Urban Wire The state of pay for success in 2015
Arden Kreeger, Ben Holston, Justin Milner, John Roman
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As the fifth year of pay for success (PFS) in the United States comes to a close, it’s a good time to take a look at the state of the field.

This year’s legislation

At the federal level, 2015 saw the passage of major legislation with PFS language, the introduction of PFS-focused bills, and continued appropriation for programs funding PFS.

The most significant federal legislation on PFS was the Every Student Succeeds Act (ESSA), which replaced No Child Left Behind (NCLB). ESSA made significant funding available for PFS projects supporting programs for disadvantaged youth and student health.

Passed on December 18, the FY16 Omnibus Appropriations Act funded existing federal PFS programs and awards, including the Social Innovation Fund (SIF), Workforce Innovation and Opportunity Act, and Performance Partnership Pilots.

Though it has yet to be voted on in committee, the Social Impact Partnership Act (SIPA) received bipartisan support in both the House and Senate. SIPA would make $300 million available to state and local governments for PFS projects.

State-level legislation focused on creating a more welcoming environment for PFS projects. Colorado and Texas passed legislation authorizing the states to enter into PFS contracts. Pennsylvania, New Hampshire, and Idaho all introduced PFS bills as well.

This year’s projects in development

A number of PFS projects are under development through either SIF or state and local government exploration.

  • SIF: While SIF grantees were originally announced in 2014, several of those organizations announced additional subgrants in the past year to both service providers and local governments interested in building PFS projects. In total, more than 40 projects are in development due to SIF grants. Earlier this month, SIF announced an additional $10.6 million in funding for a second round of PFS grants.
  • State and local development: Several state and local governments conducted feasibility studies and issued requests for proposals for PFS projects. These governments were interested in a broad set of issue areas including health, recidivism, employment, and child development.

This year’s new project

One PFS project launched in 2015 in the United States. In August, Santa Clara County initiated Project Welcome Home to address chronic homelessness. The project will provide assertive community treatment and a Housing First approach to help 150 to 200 chronically homeless individuals. Funders are providing an upfront $6.9 million for the project, and the county will pay up to $8 million over five years depending on the results of a rigorous evaluation.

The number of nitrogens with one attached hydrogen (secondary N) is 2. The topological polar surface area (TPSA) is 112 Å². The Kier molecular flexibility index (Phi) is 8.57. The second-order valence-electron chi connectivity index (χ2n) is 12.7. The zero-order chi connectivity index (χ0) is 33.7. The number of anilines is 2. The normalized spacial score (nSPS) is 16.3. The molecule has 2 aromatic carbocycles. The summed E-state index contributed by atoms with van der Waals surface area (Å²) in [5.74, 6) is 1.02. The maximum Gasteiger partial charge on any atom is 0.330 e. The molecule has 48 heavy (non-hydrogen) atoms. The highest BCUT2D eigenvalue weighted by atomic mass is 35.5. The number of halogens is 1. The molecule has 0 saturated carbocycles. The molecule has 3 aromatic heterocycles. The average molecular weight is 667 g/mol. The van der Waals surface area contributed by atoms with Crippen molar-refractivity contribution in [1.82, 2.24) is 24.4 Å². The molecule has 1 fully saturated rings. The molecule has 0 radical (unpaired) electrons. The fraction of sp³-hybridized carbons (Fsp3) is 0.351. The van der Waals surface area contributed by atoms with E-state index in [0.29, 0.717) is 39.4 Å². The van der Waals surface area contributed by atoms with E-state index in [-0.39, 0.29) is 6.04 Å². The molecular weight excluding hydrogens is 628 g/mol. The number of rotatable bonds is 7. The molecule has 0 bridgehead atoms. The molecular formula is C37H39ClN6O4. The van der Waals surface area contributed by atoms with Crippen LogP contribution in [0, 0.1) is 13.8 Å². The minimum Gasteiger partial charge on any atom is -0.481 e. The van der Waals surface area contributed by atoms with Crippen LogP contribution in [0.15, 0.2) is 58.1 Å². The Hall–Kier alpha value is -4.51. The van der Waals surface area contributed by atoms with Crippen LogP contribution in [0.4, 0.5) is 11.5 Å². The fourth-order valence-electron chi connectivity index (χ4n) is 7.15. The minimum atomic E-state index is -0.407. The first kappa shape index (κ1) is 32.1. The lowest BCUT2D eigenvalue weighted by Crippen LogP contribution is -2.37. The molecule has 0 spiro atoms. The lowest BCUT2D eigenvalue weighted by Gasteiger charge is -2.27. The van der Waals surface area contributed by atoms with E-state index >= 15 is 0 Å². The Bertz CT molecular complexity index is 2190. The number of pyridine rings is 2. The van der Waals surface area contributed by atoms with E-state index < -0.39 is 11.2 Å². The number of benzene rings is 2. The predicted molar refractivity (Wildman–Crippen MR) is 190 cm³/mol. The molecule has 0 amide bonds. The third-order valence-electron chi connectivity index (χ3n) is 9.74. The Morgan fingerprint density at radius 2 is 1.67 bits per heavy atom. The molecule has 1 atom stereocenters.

This year’s outcomes

The first PFS project in the United States ended in July, when the investment in a program to serve young men at the Rikers Island jail in New York failed to show a sufficiently positive effect to warrant continuing the intervention. While the program did not achieve the desired outcomes for participants, the fact that the city ended funding for an intervention that was not working represented an important validation of the PFS model and a first step toward effective innovation in government.

This past fall, the first set of outcomes in the Utah High Quality Preschool Program in Salt Lake County, Utah was announced. Launched in 2013, the project provides high-quality preschool to low-income three- and four-year-olds. In October, only one of the 110 students targeted by the project identified as “at risk” for needing special education ended up using special education services in kindergarten, triggering outcome payments to funders. Some critics have questioned the metrics used to measure the outcome payments, while others focused on lessons learned and the benefits of expanding preschool no matter what the outcomes.  

Across the pond, social impact bonds in the United Kingdom showed promising outcomes that are driving future investments. Three projects, focused on youth employment, health, and education, delivered better outcomes than anticipated, triggering early success payments to investors. Full results of the projects will be published next year, and the UK Department of Work and Pensions re-commissioned all three interventions for additional support.

Looking forward to 2016

While only one new PFS project launched in the United States in 2015, there has still been significant movement in the field. As more than 50 PFS projects under development in the United States move closer to launch, we hope to see a shift toward evidence-based policymaking at all levels of government in 2016. PFS projects are one way to get there.


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